By Memorandum Opinion entered by The Honorable Richard G. Andrews in Parallel Iron LLC v. NetApp Inc., Civil Action No. 12-769-RGA (D.Del., September 12, 2014), the Court granted the motion for attorneys’ fees of defendant NetApp Inc. after finding that plaintiff Parallel Iron LLC “did act in bad faith, vexatiously, and wantonly as it brought this suit without a good faith basis and then continued to litigate the case via a misleading and prejudicial litigation strategy.” Upon reviewing in camera all materials that Parallel Iron had gathered and created during its pre-suit investigation, the Court determined that Parallel Iron initiated the suit without a good faith belief that NetApp infringed the patents-in-suit. Id. at 11.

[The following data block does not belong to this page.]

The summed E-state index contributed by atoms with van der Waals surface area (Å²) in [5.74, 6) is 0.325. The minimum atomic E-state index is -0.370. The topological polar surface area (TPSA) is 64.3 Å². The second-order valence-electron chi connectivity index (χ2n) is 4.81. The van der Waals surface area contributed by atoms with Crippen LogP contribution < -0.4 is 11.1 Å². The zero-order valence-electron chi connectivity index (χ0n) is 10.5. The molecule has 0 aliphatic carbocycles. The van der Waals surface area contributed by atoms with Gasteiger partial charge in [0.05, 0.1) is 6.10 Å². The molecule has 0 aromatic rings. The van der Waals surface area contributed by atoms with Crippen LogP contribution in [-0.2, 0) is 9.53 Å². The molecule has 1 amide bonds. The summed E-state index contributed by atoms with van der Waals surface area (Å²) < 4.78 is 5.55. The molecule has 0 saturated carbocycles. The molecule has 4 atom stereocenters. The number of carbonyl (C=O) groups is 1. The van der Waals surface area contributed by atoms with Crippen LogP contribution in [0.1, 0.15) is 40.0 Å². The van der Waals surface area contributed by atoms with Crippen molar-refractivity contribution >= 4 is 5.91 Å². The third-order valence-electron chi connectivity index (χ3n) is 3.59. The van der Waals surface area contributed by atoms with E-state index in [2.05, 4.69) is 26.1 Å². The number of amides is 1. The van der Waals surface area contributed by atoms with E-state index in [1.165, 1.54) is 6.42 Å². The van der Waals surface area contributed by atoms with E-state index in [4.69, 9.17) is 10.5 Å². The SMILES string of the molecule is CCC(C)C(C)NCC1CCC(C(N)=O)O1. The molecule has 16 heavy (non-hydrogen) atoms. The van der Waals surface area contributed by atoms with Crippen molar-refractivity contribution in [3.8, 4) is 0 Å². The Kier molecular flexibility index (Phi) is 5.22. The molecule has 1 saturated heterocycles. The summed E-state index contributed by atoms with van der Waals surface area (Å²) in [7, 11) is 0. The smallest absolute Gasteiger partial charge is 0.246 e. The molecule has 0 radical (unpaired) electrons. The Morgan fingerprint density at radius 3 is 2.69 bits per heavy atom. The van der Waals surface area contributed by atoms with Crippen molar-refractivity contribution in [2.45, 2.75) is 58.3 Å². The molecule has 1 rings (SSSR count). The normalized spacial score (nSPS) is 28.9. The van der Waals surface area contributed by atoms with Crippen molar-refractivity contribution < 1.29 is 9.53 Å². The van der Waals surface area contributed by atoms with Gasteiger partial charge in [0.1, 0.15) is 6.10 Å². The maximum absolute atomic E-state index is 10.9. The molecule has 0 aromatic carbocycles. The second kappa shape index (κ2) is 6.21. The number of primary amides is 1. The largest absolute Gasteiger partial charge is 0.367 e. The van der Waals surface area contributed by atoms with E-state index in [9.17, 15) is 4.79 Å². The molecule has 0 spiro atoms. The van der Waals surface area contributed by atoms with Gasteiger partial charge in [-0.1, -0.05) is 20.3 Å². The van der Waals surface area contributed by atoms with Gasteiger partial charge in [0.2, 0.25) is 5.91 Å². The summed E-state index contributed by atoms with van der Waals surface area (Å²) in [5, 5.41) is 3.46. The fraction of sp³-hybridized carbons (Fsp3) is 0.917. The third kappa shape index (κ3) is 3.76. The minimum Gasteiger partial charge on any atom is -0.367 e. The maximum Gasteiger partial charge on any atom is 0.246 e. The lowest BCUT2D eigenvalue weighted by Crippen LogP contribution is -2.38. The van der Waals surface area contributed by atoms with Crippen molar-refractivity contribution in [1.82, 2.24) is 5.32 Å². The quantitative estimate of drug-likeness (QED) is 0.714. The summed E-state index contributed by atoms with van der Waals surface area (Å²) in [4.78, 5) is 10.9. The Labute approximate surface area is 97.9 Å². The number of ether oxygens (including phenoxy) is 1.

Interestingly, in the opinion, the Court initially denies NetApp’s motion for attorneys’ fees under 35 U.S.C. § 285 after finding that NetApp was not a “prevailing party” in the action as required by that statute. See id. at 4-8. A copy of the Memorandum Opinion is attached.
The take away from this opinion is that parties initiating patent infringement actions in the District of Delaware should take the time to be diligent and thorough in conducting their pre-suit investigations of patent infringement. The accuser must be able to show by documentary evidence a good faith belief that the accused products actually infringe the patents-in-suit and should be able to specifically identify the accused infringing products in their initial disclosures required by the Default Standard for Discovery in the District.